The 16S rRNA sequencing was carried out and sequenced data were subjected to Basic Local Alignment Search Tool (BLAST) analysis.

The minimum inhibitory concentration of Campylobacter was determined using the agar dilution method towards ampicillin, azithromycin, chloramphenicol, ciprofloxacin, doxycycline, gentamycin, nalidixic acid, norfloxacin, and tetracycline. There is a dearth of internationally validated criteria for breakpoints of susceptible or resistant isolates for Campylobacter. Consequently, where breakpoints from the Clinical and Laboratory Standards Institute (CLSI) were not available, established breakpoints were used. [17]

 ~ Results Top

In this study, 64 samples were collected from different wild birds and animals. Faecal samples were collected from 45 poultry chickens from the farm environments and neighboring retail markets, 10 rodents, and 15 humans. Alongside, water, soil, and flies were also examined for presence of Campylobacter spp. In total, 46 Campylobacter isolates were obtained from poultry farms as well as retail poultry. The highest prevalence was found in water samples (87.5%) followed by human faecal samples (80%), soil (50%) and poultry chickens (44.44%), wild birds (15.62%) and flies (7.2%). All rodent samples were negative for Campylobacter spp.

The isolates were positively identified using the PCR-based assays for identification of Campylobacter spp. The PCR yielded the expected amplicon of product size of 450 bp, with the primers specific for flagellin gene as shown in [Figure 1].
Figure 1: Gel image depicting 450-bp amplicons obtained after PCR assay of genomic DNA of Campylobacter isolates, using the flagellin gene primer Lane1, C. coli MTCC 131; Lane 2, JQ972908; Lane3, JQ972909; Lane4, JQ972910; Lane5, JQ972911; Lane6, JQ972912; Lane7, JQ972901; Lane8, Thermo Scientific GeneRuler 100-bp Plus DNA Ladder (100-3000 bp)

Click here to view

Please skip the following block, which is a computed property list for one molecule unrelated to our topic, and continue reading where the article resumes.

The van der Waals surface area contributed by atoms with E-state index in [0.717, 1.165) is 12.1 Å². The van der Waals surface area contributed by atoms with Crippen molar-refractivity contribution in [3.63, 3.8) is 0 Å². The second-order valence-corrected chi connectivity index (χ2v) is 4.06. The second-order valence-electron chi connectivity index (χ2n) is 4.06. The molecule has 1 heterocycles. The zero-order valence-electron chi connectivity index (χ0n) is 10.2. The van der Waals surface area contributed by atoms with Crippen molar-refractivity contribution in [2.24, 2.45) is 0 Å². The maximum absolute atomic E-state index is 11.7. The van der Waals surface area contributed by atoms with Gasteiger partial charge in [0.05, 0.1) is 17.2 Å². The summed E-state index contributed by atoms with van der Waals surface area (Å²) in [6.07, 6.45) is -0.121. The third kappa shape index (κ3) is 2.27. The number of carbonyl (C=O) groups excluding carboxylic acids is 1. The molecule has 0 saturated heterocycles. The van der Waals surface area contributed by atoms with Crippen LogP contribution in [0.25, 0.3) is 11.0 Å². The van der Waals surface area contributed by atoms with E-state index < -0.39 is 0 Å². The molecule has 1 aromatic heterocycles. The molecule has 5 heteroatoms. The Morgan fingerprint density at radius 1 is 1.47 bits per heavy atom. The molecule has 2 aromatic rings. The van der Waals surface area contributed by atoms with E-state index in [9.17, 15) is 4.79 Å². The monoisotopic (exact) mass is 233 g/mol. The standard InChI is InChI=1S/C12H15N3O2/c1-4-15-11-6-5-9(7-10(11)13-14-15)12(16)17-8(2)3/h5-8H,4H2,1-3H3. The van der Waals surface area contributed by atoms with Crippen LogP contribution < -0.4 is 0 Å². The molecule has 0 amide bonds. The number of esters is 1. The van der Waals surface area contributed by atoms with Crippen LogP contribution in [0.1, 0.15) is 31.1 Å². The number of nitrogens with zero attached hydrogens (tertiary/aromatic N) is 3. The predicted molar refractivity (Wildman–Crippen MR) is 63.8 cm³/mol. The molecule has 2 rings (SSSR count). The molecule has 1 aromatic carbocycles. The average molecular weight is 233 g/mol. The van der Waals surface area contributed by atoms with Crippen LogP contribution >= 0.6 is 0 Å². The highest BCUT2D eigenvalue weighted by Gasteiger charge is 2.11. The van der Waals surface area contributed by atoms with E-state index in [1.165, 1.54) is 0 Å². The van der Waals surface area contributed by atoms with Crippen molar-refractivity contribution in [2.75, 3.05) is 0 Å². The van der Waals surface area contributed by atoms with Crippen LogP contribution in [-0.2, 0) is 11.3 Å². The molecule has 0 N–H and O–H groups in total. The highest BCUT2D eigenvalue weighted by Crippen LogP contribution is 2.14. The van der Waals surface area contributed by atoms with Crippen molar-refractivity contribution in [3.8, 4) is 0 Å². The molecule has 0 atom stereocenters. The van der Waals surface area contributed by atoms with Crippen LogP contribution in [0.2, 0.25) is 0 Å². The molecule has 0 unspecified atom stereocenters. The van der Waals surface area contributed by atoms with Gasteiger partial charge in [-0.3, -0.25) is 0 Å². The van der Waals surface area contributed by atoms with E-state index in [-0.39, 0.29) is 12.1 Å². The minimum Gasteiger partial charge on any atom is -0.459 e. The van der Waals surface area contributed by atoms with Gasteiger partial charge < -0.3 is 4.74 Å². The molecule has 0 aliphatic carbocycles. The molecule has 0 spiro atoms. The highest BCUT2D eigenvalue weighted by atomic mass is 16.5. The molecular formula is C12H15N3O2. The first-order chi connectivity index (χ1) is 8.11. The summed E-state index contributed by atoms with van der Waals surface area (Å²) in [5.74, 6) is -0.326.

Partial 16S rRNA sequences of the 46 different isolates were obtained and subjected to BLAST analysis using the NCBI Blast software. The isolates were identified as C. jejuni according to the BLAST results as well as phenotyping.

The nucleotide sequences of 30 isolates were deposited in NCBI GenBank (accession numbers JQ972883-912). [Figure 1] represents the 450-bp amplicon obtained after PCR of these isolates. These results positively confirm the presence of Campylobacter spp. in the Indian poultry environment.

The proportion of isolates resistant to each antimicrobial agent for C. jejuni isolates [Table 2] from poultry farm was as follows: 100% for ciprofloxacin, norfloxacin and nalidixic acid, 97.82% for erythromycin and tetracycline, and 43.4% for gentamycin. All the isolates in this set were sensitive to ampicillin, azithromycin, chloramphenicol, clindamycin, doxycycline and streptomycin. The majority of the isolates were grouped into similar categories. In [Table 3] the multidrug resistance phenotypes of the isolates are elucidated. The isolates could be divided into 4 multidrug resistance profiles. Almost 52.2% and 43.5% of the isolates belonged to one of the two multidrug resistance phenotypes.
Table 2: Grouping of Campylobacter jejuni isolatesa based on MICb values of antibiotics

Click here to view
Table 3: Antibiotic resistance profile of Campylobacter jejuni isolates

Click here to view

 ~ Discussion Top

Previous studies in India have shown that 39.3% of the poultry, tested positive for Campylobacter in Calcutta, 64% in Vellore, 57% in Maharashtra and 17.14% in the Meghalaya-Assam region. [17] Our results from Pune, Maharashtra are in agreement with these reported values. However, only C. jejuni was isolated from the poultry farm environments. We do not conclude on this, because of biased detection in favour of this species. It must be noted that the prevalence of Campylobacters in poultry, depends on not only the isolation method but also flock size and type, geography, season, animal age, and number of animals investigated. We have no explanation as to why no other species were isolated. Nevertheless, this occurrence was reported in a similar study from New Zealand as well. [13]

The presence of Campylobacter in the agricultural context has widely been documented in scientific literature; however, there are few similar reports from India .[4] The highest prevalence was found in water samples (87.5%) followed by human faecal samples (80%), soil (50%) and poultry chickens (44.44%), wild birds (15.62%) and flies (7.2%). Though the presence of Campylobacter in 11% of rodents was detected in a similar study, we could not detect any Campylobacters from rodents. [18] Wild animals, wild birds, humans and even flies could be potential reservoirs of C. jejuni in poultry farms. It is thus postulated that either or all these reservoirs may be responsible for horizontal transmission of Campylobacter in the Indian poultry farm environment. Moreover, a large number of Campylobacter isolates obtained in this study showed the same multidrug resistance phenotype despite being isolated from different environmental sources. However, further molecular studies using flaA- RFLP or PFGE will be able to elucidate the route of transmission.